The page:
Jamie Dixon, TCU’s new men’s basketball coach, understands the mathematical challenge of trying to turn around a program that has averaged two conference wins per season as a Big 12 member.
But the former Pitt coach, a player on TCU’s last team to win an NCAA tournament game in 1987, envisions making the Horned Frogs competitive this season despite inheriting the returnees from a 12-21 squad and a program that is 8-64 in Big 12 play over the past four seasons.
Dixon has added seven newcomers to his nine returning lettermen since taking over the TCU program in March. The list includes point guard Jaylen Fisher, a four-star signee who is the highest-ranked recruit in program history (No. 34 nationally).
There is no rebuild here ... We’re here to compete right away. We expect to and you can’t settle for anything else.
TCU men’s basketball coach Jamie Dixon
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As the Horned Frogs prepare for Friday’s first practice before a Nov. 11 opener in Fort Worth against the University of St. Thomas, Dixon said he plans to turn some heads quickly with this team and is pleased with the effort he has gotten from four seniors who project to play major roles in that success: forwards Karviar Shepherd and Chris Washburn, along with guards Michael Williams and Brandon Parrish.
“There is no rebuild here. I told our guys that the other day,” said Dixon, who compiled a 328-123 mark in his 13 seasons at Pitt, including 11 NCAA tournament appearances. “I know it’s not what you’re supposed to say as a first-year coach. You’re supposed to say, ‘Give me time. We need to rebuild. I need to get my guys.’ These are my guys. We’re here to compete right away. We expect to and you can’t settle for anything else.”
Dixon said he has been stressing a mantra of “blind faith” to players and fans and will espouse that message again Thursday night as one of six coaches from Texas colleges participating in a Coaches vs. Cancer Texas Tip-Off event in Dallas that will serve as a fundraiser for the American Cancer Society.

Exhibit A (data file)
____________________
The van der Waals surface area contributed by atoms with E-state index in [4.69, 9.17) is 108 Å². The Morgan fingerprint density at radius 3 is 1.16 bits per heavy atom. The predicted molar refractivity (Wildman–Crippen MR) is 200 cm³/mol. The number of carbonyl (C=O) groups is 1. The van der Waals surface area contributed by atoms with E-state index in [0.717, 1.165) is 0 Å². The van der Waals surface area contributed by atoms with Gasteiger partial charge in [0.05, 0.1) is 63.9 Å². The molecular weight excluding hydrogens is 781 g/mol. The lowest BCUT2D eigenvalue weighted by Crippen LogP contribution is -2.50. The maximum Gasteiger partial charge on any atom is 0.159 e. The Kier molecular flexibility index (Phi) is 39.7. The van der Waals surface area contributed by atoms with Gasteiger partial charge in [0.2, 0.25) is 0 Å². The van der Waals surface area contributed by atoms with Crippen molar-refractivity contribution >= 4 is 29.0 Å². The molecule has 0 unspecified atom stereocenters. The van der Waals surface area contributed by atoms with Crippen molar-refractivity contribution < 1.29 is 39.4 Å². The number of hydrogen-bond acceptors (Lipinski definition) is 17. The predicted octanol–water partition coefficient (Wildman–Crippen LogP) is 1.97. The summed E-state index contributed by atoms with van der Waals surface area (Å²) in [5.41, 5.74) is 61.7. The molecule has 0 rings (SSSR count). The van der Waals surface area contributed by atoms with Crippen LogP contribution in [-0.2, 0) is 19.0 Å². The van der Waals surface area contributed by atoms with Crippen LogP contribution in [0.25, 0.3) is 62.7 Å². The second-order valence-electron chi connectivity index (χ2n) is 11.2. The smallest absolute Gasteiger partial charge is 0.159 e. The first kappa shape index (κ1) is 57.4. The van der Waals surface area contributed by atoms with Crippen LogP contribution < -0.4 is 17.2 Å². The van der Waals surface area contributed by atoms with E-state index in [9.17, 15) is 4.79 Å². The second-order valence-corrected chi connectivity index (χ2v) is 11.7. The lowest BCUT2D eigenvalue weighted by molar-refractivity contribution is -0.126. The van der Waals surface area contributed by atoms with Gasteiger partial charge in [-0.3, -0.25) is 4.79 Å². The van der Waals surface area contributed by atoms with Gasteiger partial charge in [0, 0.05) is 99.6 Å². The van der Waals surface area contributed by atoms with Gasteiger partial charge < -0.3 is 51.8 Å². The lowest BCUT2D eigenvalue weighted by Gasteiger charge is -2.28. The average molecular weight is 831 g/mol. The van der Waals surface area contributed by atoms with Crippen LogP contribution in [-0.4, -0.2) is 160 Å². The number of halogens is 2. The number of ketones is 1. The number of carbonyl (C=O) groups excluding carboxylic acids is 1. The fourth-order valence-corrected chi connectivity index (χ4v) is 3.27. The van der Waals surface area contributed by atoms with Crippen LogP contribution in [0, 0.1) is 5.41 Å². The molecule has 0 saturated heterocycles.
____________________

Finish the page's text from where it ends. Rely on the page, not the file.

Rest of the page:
“I think we have the ability to be a team that’s at the top of the league every single year,” Dixon said. “I know there’s no history to base that upon. But we’ve got to have blind faith.
“I want to be a program … where you get into the tournament and it’s expected, and anything less is not a good year. And I think we have everything in place here to do that.”
Dixon said he’s been “impressed” by the buy-in efforts from his nine inherited players, particularly the four seniors. He’s also expecting immediate contributions from the five freshmen on this year’s roster, led by Fisher at point guard.
We want to leave a legacy. This is our senior year, our final chance to do that. We’re looking to make big things happen.
TCU guard Michael Williams
“Jaylen obviously is a special talent and a special kid at the same time,” said Dixon, who credits the Arlington, Tenn., product with being a recruiting magnet for subsequent signees. “He made it cool to come here. There’s no question about that. He’s the kind of guy that people listen to and follow. You need that.”
Shepherd, a 6-foot-11 forward who averaged 7.1 points and 5.2 rebounds per game last season, said the returnees are “positive about everything that’s happened” since Dixon took over the program and seek to carve out a legacy as program-changers after losing a combined 79 games the past four seasons under former coach Trent Johnson. Shepherd said Dixon “has brought more intensity to us.”
11 NCAA tournament berths for coach Jamie Dixon during his 13 seasons at Pitt, more than TCU’s total of seven in program history.
Williams, a senior who averaged 4.2 points and made 15 starts last season, pointed to Dixon’s blue-collar approach as something the team has lacked in previous seasons.
“He’s really preaching toughness,” Williams said. “Leadership, obviously, is a big quality and he’s a great leader. He’s a great coach.
“We want to leave a legacy. This is our senior year, our final chance to do that. We’re looking to make big things happen.”